i was looking at the dyno graph and was wondering if that showed the gains with the header vs without it, because if it did, it didn't seem like it made that much power. maybe i am confused and that is something different, but was wondering if someone could clear this up for me. thanks
-Zach

when we did the intial testing, there was no header to test against becuase the factory exhauast manifold does not fit correctly into an eg/ek/dc chassis... so we just tuned the motor for max horsepower with the header

but for comparision you can look at the output of a stock k20a2 in an rsx and compare point to point hp on two different graphs. hope that helps
 

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bpr0422 said:
CORRECTION :D

Actually the DTR has the 1st and 3rd ports are grouped, and the 2nd and 4th ports grouped....

Comptech and DC have theirs the with the 1st and 4th ports grouped, and the 2nd and 3rd ports grouped...

Does this really make a difference? i mean other than the size of the pipe... which really makes a difference...according to the dyno....
This certainly makes a difference. I think these are designed this way for simplicity and cost effectiveness. I think the decision was made to simplify the process of equalizing the length of the primaries.

Grouping two consecutive exhausting ports though will certainly effect scavenging. Generally the idea of seperating consecutive ports with a high rpm engine is to allow time for the initial pressure increase after exhaust valve opening to travel the length of the primaries, exert energy in the more stagnant "head" of pressure at the collector, refract to the ajacent port, then cause a rarefaction and a consequent below atmoshperic pressure drop [hopefully] at overlap.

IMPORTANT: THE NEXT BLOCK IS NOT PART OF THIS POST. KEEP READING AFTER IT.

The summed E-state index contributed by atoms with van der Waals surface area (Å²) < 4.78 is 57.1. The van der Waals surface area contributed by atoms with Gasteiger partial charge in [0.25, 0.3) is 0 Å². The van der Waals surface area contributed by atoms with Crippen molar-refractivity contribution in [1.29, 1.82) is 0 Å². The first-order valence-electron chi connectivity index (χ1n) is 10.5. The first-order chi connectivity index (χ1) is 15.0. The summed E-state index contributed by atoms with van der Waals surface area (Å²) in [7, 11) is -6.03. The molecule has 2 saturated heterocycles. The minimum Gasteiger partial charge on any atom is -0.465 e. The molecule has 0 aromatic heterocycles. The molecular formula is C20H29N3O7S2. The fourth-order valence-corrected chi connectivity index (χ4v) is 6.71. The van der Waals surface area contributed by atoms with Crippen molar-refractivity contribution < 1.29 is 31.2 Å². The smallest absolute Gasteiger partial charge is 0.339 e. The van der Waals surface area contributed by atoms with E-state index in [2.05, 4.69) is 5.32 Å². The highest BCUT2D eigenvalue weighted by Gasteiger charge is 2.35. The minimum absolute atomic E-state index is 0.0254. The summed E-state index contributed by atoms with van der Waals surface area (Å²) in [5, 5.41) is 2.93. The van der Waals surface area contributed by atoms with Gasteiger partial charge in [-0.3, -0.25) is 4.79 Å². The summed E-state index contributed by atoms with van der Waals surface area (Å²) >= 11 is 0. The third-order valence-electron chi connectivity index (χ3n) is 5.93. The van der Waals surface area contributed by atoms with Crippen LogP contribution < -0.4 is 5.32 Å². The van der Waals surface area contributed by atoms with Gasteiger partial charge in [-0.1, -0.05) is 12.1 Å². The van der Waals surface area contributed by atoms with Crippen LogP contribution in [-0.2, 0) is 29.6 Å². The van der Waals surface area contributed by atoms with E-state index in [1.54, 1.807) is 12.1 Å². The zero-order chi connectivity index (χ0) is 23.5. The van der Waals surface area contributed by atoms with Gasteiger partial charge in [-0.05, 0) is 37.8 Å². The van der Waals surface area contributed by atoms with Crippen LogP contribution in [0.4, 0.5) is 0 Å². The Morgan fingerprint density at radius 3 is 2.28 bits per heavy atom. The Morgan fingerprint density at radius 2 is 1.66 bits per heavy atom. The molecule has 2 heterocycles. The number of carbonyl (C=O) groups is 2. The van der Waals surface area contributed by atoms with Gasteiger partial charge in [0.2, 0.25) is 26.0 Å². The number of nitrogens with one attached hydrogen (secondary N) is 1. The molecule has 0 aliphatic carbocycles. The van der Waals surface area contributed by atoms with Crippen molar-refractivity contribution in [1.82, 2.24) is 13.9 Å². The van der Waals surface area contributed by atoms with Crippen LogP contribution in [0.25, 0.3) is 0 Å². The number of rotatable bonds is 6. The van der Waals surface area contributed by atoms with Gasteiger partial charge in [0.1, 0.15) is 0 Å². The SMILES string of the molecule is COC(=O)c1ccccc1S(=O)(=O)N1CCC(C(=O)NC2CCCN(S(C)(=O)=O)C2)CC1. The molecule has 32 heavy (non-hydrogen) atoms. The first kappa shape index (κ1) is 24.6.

Without really doing the math on this I cannot quote true wave frequency data (I also need to know the particular application it was being used on, as piston speed, cam duration/lift, bore, and port area all effect the calculated ft/sec that the exhaust pulse will travel), but my instinct tells me that this would cause the header to begin effective scavenging at a much higher rpm than would be achieved if the non consecutive ports were joined.

I must admit though, that using a series of bifurcations is harder to predict and analyze versus a single collector design, at least given my circumstances. The short primaries will certainly create a higher initial pressure wave as the exhaust valve opens, so whether or not the adjacent port which will be above atmospheric at overlap given their connection would require more investigation to say, but my instinct tells me that it would. As a result, scavenging and volumetric efficiency would suffer.

Major car manufacturers, header design companies, and fabricators all stand by the non consecutive active port design, so breaking away from that has to be the result of design simplicity and/or cost savings.

BPR0422...When speaking in terms of a header which provides predictable performance, effective scavenging, and the result of increased VE, everything matters. Pipe diameter, primary length (length and equality), collector merge angle, arrangement and transition from port to header entry all have true effect on performance.

Exhaust design is very complicated. You have to consider logistics foremost, then apply theory and fact in order to produce a design which should perform as expected. Pretty much everything is a balance of compromises in order to come up with the most effective solution.